Guide-free Cas9 from pathogenic Campylobacter jejuni bacteria causes severe damage to DNA

Sci Adv. 2020 Jun 17;6(25):eaaz4849. doi: 10.1126/sciadv.aaz4849. eCollection 2020 Jun.


CRISPR-Cas9 systems are enriched in human pathogenic bacteria and have been linked to cytotoxicity by an unknown mechanism. Here, we show that upon infection of human cells, Campylobacter jejuni secretes its Cas9 (CjeCas9) nuclease into their cytoplasm. Next, a native nuclear localization signal enables CjeCas9 nuclear entry, where it catalyzes metal-dependent nonspecific DNA cleavage leading to cell death. Compared to CjeCas9, native Cas9 of Streptococcus pyogenes (SpyCas9) is more suitable for guide-dependent editing. However, in human cells, native SpyCas9 may still cause some DNA damage, most likely because of its ssDNA cleavage activity. This side effect can be completely prevented by saturation of SpyCas9 with an appropriate guide RNA, which is only partially effective for CjeCas9. We conclude that CjeCas9 plays an active role in attacking human cells rather than in viral defense. Moreover, these unique catalytic features may therefore make CjeCas9 less suitable for genome editing applications.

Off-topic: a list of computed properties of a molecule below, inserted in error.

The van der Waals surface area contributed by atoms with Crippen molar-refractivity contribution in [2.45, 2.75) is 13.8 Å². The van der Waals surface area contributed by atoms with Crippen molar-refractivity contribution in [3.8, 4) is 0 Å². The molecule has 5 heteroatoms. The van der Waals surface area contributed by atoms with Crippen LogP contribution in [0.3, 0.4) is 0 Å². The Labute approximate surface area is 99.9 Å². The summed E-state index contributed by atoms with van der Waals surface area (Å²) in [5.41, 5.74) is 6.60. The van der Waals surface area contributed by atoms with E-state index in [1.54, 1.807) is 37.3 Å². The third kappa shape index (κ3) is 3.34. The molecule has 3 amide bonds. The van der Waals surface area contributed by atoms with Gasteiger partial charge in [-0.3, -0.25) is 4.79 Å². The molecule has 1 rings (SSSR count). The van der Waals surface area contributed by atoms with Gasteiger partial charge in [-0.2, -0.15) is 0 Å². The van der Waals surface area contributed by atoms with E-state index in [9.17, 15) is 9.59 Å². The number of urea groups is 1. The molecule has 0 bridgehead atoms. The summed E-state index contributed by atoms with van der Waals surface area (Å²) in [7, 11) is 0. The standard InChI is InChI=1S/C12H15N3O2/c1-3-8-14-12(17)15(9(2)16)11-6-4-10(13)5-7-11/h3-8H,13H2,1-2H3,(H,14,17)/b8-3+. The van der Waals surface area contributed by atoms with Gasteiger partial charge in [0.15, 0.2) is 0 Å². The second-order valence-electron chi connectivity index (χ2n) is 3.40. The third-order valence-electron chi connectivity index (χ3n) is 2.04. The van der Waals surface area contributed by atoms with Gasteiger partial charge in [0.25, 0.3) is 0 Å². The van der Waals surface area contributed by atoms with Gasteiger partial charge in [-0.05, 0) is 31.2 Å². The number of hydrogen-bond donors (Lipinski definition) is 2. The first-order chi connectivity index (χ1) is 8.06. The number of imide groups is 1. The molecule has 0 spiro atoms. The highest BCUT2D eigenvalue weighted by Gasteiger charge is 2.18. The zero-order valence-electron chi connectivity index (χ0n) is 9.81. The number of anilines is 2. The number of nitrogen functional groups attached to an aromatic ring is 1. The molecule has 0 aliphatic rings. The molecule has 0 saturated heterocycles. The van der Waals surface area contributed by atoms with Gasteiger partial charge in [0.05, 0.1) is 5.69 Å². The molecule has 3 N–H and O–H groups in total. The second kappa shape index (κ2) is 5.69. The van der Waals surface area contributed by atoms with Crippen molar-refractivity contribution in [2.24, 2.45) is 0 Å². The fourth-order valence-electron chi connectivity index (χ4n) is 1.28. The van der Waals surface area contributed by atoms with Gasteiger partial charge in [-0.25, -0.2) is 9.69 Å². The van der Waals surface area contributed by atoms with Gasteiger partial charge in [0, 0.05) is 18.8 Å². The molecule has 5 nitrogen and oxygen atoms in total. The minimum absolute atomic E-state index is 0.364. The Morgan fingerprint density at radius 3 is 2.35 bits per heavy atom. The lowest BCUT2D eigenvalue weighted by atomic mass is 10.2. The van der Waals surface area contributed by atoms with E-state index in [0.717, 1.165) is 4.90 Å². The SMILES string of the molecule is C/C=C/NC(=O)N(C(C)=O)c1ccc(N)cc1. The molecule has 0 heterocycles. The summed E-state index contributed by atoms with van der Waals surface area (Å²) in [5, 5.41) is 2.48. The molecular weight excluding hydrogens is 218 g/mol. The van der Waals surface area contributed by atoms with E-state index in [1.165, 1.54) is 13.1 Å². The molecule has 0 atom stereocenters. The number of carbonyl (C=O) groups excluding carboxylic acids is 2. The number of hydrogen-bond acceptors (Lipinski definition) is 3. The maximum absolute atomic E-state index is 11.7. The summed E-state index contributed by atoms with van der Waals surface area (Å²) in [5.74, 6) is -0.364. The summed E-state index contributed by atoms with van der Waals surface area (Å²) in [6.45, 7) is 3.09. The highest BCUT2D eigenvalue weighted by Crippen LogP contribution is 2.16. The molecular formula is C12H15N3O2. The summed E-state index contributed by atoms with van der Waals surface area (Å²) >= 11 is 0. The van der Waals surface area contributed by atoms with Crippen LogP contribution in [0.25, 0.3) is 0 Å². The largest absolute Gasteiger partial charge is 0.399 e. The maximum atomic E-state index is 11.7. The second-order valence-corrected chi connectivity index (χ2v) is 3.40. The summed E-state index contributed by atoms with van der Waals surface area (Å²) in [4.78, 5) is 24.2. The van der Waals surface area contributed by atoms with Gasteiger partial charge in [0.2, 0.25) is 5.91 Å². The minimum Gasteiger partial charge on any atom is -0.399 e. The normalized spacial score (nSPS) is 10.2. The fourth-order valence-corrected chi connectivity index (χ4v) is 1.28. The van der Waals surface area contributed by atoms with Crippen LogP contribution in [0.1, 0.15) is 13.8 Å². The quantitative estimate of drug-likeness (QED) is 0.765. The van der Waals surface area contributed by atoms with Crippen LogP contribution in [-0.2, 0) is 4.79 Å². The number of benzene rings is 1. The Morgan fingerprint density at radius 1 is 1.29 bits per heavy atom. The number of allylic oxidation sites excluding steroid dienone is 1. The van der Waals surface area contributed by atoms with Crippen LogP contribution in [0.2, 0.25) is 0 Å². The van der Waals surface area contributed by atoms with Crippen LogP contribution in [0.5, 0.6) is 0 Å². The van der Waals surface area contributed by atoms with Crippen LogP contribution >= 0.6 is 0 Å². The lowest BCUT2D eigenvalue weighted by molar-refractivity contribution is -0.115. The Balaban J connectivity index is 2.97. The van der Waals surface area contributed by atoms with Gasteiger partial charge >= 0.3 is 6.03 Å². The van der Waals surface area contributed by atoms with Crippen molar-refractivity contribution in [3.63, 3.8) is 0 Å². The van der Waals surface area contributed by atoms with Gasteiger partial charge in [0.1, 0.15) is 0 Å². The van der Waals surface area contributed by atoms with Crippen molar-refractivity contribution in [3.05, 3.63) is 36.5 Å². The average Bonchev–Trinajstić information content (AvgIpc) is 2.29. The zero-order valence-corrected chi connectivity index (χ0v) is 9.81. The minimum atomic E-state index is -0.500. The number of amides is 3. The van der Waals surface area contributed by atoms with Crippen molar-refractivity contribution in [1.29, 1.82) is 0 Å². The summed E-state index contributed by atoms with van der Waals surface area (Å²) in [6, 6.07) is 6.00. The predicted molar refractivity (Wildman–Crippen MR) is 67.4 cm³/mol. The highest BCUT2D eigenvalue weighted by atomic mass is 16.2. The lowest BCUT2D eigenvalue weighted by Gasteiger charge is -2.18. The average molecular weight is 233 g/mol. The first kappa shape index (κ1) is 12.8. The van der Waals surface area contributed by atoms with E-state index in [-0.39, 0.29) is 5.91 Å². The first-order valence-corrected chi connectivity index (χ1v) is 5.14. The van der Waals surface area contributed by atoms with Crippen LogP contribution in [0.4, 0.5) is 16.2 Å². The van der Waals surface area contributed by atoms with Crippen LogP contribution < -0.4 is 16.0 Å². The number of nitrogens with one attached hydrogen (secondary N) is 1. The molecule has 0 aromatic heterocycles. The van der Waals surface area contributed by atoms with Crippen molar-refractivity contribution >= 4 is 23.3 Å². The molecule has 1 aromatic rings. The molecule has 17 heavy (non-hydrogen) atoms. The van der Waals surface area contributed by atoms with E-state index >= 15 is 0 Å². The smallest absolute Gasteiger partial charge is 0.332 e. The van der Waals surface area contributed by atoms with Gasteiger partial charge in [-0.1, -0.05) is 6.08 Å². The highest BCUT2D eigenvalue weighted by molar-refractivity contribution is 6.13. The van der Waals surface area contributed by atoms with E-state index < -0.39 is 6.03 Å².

Publication types

  • Research Support, Non-U.S. Gov't

MeSH terms

  • CRISPR-Associated Protein 9* / genetics
  • CRISPR-Associated Protein 9* / metabolism
  • CRISPR-Cas Systems
  • Campylobacter jejuni* / genetics
  • Campylobacter jejuni* / metabolism
  • DNA / genetics
  • Gene Editing
  • Humans
  • RNA, Guide, CRISPR-Cas Systems / genetics


  • RNA, Guide, CRISPR-Cas Systems
  • DNA
  • CRISPR-Associated Protein 9